May 2017 / Approx. xvi + 874 pages / Softcover / ISBN 978-1-611974-70-6 / List Price $TBA / SIAM Member Price $TBA / Order Code CL77
Keywords: stochastic systems, linear systems, control theory, filtering and state estimation, system identification, adaptive control, optimal control
Preface to the Classics Edition;
Chapter 0: Introduction;
Chapter 1: Stochastic Processes;
Chapter 2: Linear Stochastic Systems;
Chapter 3: Estimation Theory;
Chapter 4: Stochastic Realization Theory;
Chapter 5: System Identification: Foundations and Basic Concepts;
Chapter 6: Least Squares Parameter Estimation;
Chapter 7: Maximum Likelihood Estimation of Gaussian ARMAX and State-Space Systems;
Chapter 8: Minimum Prediction Error Identification Methods;
Chapter 9: Nonstationary System Identification;
Chapter 10: Feedback, Causality, and Closed Loop System Identification;
Chapter 11: Linear-Quadratic Stochastic Control;
Chapter 12: Stochastic Adaptive Control;
Appendix 1: Probability Theory;
Appendix 2: System Theory;
Appendix 3: Harmonic and Related Analysis;
Linear Stochastic Systems, originally published in 1988, is today as comprehensive a reference to the theory of linear discrete-time-parameter systems as ever. Its most outstanding feature is the unified presentation, including both input-output and state space representations of stochastic linear systems, together with their interrelationships.
The author first covers the foundations of linear stochastic systems and then continues through to more sophisticated topics including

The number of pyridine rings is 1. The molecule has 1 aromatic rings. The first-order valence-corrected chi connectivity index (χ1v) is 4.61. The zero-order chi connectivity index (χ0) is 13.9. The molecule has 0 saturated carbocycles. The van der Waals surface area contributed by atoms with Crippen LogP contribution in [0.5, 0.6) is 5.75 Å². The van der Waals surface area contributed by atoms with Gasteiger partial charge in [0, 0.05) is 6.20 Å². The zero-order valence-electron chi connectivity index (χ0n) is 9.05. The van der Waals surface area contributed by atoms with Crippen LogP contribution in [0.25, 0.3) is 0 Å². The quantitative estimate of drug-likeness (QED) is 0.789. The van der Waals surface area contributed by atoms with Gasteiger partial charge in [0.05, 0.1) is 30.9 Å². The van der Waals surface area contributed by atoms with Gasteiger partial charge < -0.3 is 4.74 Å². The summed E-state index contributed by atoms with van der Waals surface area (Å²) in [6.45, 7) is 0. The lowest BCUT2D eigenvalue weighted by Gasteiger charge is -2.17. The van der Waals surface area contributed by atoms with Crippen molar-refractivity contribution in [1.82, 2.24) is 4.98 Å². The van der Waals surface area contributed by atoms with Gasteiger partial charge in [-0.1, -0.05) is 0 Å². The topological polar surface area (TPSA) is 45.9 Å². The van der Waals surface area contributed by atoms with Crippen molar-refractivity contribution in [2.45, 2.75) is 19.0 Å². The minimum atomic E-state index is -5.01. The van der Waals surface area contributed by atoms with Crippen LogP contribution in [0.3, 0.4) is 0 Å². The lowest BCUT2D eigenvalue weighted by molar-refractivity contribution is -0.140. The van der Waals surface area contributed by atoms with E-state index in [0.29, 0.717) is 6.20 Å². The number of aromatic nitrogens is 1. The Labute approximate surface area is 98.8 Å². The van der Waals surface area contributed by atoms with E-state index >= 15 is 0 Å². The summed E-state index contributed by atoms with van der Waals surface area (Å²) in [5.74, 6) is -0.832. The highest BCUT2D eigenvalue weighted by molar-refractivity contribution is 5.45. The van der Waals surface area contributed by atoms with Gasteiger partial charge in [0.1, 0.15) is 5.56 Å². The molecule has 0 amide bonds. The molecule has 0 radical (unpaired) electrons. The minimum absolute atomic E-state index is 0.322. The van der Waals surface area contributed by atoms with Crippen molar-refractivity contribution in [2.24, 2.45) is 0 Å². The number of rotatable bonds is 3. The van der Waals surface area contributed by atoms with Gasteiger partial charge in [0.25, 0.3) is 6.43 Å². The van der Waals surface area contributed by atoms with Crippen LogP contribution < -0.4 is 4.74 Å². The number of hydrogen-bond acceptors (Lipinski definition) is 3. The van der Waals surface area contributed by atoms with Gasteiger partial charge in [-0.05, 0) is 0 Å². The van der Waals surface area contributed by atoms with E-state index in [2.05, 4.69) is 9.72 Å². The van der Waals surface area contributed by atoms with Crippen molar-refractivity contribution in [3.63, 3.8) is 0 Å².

Written in a clear, concise manner and accessible to graduate students, researchers, and teachers, this classic volume also includes background material to make this book self-contained and has complete proofs for all the principal results of the book.
This book is written for graduate students, teachers, and research workers in the areas of systems and control theory and its application, probability and statistics, time-series analysis, econometrics, and related areas.
About the Author
Peter E. Caines received his BA in mathematics from Oxford University in 1967 and PhD in systems and control theory in 1970 from Imperial College, University of London, under the supervision of David Q. Mayne, FRS. After periods as a postdoctoral researcher and faculty member at UMIST, Stanford, UC Berkeley, Toronto, and Harvard, he joined McGill University, Montreal, in 1980, where he is James McGill Professor and Macdonald Chair in the Department of Electrical and Computer Engineering. He was a Fellow of CIFAR; is a Fellow of the IEEE, SIAM, and the Institute of Mathematics and Its Applications (UK); and was elected to the Royal Society of Canada in 2003. In 2009 he received the IEEE Control Systems Society Bode Lecture Prize. He is a member of Professional Engineers Ontario and a Senior Editor of Nonlinear Analysis: Hybrid Systems; his research interests include stochastic, multi-agent, mean field game, and hybrid systems theory, together with their applications to natural and artificial systems.
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